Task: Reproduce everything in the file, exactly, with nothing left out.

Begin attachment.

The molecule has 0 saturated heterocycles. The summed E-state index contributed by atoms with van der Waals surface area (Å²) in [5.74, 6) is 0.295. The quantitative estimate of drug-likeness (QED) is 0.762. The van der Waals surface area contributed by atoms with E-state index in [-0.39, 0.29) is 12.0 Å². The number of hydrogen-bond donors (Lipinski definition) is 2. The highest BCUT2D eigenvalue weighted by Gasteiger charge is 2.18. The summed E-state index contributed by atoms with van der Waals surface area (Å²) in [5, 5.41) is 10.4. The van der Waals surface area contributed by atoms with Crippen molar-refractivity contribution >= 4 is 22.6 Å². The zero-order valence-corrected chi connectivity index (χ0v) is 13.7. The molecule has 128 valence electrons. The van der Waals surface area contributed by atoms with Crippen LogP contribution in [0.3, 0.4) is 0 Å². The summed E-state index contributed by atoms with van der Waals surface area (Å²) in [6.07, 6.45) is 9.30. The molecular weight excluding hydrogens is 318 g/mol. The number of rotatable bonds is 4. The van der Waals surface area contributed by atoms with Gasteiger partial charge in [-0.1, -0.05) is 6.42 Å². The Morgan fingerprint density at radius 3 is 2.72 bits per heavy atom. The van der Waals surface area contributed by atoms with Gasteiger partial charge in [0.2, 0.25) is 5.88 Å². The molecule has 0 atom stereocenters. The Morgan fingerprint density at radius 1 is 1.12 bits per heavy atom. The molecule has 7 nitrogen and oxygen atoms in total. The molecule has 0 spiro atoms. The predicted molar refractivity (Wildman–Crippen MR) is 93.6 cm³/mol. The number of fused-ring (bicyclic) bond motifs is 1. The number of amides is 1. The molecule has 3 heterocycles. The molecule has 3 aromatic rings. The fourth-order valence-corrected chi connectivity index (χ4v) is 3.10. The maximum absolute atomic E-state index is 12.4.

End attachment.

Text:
The molecule has 0 saturated heterocycles. The summed E-state index contributed by atoms with van der Waals surface area (Å²) in [5.74, 6) is 0.295. The quantitative estimate of drug-likeness (QED) is 0.762. The van der Waals surface area contributed by atoms with E-state index in [-0.39, 0.29) is 12.0 Å². The number of hydrogen-bond donors (Lipinski definition) is 2. The highest BCUT2D eigenvalue weighted by Gasteiger charge is 2.18. The summed E-state index contributed by atoms with van der Waals surface area (Å²) in [5, 5.41) is 10.4. The van der Waals surface area contributed by atoms with Crippen molar-refractivity contribution >= 4 is 22.6 Å². The zero-order valence-corrected chi connectivity index (χ0v) is 13.7. The molecule has 128 valence electrons. The van der Waals surface area contributed by atoms with Crippen LogP contribution in [0.3, 0.4) is 0 Å². The summed E-state index contributed by atoms with van der Waals surface area (Å²) in [6.07, 6.45) is 9.30. The molecular weight excluding hydrogens is 318 g/mol. The number of rotatable bonds is 4. The van der Waals surface area contributed by atoms with Gasteiger partial charge in [-0.1, -0.05) is 6.42 Å². The Morgan fingerprint density at radius 3 is 2.72 bits per heavy atom. The van der Waals surface area contributed by atoms with Gasteiger partial charge in [0.2, 0.25) is 5.88 Å². The molecule has 0 atom stereocenters. The Morgan fingerprint density at radius 1 is 1.12 bits per heavy atom. The molecule has 7 nitrogen and oxygen atoms in total. The molecule has 0 spiro atoms. The predicted molar refractivity (Wildman–Crippen MR) is 93.6 cm³/mol. The number of fused-ring (bicyclic) bond motifs is 1. The number of amides is 1. The molecule has 3 heterocycles. The molecule has 3 aromatic rings. The fourth-order valence-corrected chi connectivity index (χ4v) is 3.10. The maximum absolute atomic E-state index is 12.4.